Too Early for Take-All Root Rot Apps?

Written by Cameron Stephens, Ph.D. candidate under the direction of Dr. Jim Kerns and Dr. Travis Gannon.

Take-all root rot (TARR) is a detrimental disease of highly maintained ultradwarf bermudagrass putting greens. While TARR symptoms are typically seen in the fall and spring seasons, this complex disease is routinely diagnosed at the Turf Diagnostics Lab at NC State throughout the growing season. This presents many management challenges including determining the best time to apply fungicides. One reason this disease is challenging to work with is that multiple ectotrophic root-infecting (ERI) fungi are associated with TARR development. Generally, these pathogens respond differently to fungicides, and they have different growth rates and temperature optima. These biological parameters influence fungicide selection and fungicide application timing. Only actively growing fungi absorb fungicides, highlighting the importance of delivering the fungicide to target these fungi at the right time. TARR fungi are soil-borne and typically observed on bermudagrass roots, stolons, and rhizomes. Adequate post-application irrigation (0.125” to 0.25” irrigation) is required to acceptable control of TARR.

In vitro growth of TARR pathogens

As previously mentioned, multiple ERI fungi have been associated with TARR. These pathogens include Gaeumannomyces graminis (Gg), Gaeumannomyces sp. (Gx), Gaeumannomyces graminicola (Ggram), Candidacolonium cynodontis (Cc), and Magnaporthiopsis cynodontis (Mc). An in vitro temperature study was conducted using these pathogens to observe growth rate and temperature optima. Each pathogen was evaluated at 50, 59, 68, 77, 86, 95°F (10, 15, 20, 25, 30, 35°C) and fungal growth was measured after 5 days of incubation. The optimal temperature for each pathogen was 78.5, 75.3, 76.2, 90.9, and 80.1°F for Gg, Gx, Ggram, Cc, and Mc, respectively. In general, these fungi are most actively growing between 77-86°F. Gg, Gx, and Ggram had a more aggressive growth rate when compared to Cc and Mc. Results can be found in the below figure and image.

Temperature chart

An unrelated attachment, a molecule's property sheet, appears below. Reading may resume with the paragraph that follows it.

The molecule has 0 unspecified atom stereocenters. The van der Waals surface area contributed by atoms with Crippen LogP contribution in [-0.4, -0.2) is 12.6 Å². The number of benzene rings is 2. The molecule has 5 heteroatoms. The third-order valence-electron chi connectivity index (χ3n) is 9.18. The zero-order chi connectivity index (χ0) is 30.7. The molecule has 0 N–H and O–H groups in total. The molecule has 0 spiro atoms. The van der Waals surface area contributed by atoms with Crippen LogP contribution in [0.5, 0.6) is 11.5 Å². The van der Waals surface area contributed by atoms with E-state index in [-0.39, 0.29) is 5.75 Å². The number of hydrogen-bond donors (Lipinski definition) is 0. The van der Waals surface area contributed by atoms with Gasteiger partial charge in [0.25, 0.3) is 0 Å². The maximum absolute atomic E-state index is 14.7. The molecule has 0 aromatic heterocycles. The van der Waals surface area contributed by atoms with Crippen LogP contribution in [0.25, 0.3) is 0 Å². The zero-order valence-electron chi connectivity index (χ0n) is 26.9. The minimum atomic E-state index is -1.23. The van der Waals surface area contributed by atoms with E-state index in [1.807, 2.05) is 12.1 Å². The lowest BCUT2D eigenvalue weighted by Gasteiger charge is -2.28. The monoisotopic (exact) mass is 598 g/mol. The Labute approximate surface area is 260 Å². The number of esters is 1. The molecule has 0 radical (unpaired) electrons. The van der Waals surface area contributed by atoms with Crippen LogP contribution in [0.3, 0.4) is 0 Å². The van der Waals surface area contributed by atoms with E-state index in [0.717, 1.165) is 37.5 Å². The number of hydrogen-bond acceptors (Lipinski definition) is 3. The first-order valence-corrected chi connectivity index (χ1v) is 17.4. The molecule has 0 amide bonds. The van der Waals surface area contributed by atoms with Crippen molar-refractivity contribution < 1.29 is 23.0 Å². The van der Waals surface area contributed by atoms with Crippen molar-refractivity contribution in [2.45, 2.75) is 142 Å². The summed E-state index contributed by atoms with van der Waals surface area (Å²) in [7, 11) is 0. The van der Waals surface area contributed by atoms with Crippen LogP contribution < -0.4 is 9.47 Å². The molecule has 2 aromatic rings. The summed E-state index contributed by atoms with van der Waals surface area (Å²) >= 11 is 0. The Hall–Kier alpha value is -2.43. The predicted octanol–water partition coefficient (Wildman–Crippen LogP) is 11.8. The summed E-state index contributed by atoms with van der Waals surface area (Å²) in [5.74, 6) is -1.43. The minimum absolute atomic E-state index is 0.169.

Effect of temperature on take-all root rot pathogen growth

What does the soil temperature data tell us?

Looking at the average monthly soil temperature data from 2019 and 2020 in Raleigh, NC we predict TARR pathogens are most actively growing during the hot summer months—mid-May to mid-September in 2019 and mid-June to the present day for 2020. During this time TARR pathogens are likely infecting and causing damage to below ground plant parts. Yet, characteristic TARR stand symptoms may not appear until later in the fall or the following spring.

Average monthly soil temperature

Does all this work translate to the field?

Relating to TARR control, earlier fungicide applications provide better TARR suppression in our research trials. Below are two research plots treated with 4 applications of Tartan (2 fl oz/1000 sq ft) on 21-day intervals. All treatments were irrigated-in with 1/8” of water. The picture on the left received applications from August-October 2019 (‘Early’) and the picture on the right received applications from September-November 2019 (‘Late’). Plots were rated in January 2020. Starting a month later in September resulted in significantly worse TARR control. We are currently evaluating other fungicides and earlier application dates this growing season.

The effect of application timing on take-all root rot suppression

Closing remarks

Fungi only absorb fungicide when they are actively growing. Based on the optimal temperature for the TARR pathogens’ growth we suggest applying fungicides in our area in late June-early July. Always refer to your local weather stations to determine average daily or monthly soil temperatures at your location and do not forget to water-in fungicides targeting soil-borne diseases such as TARR.

This article was originally written with NC State Extension here.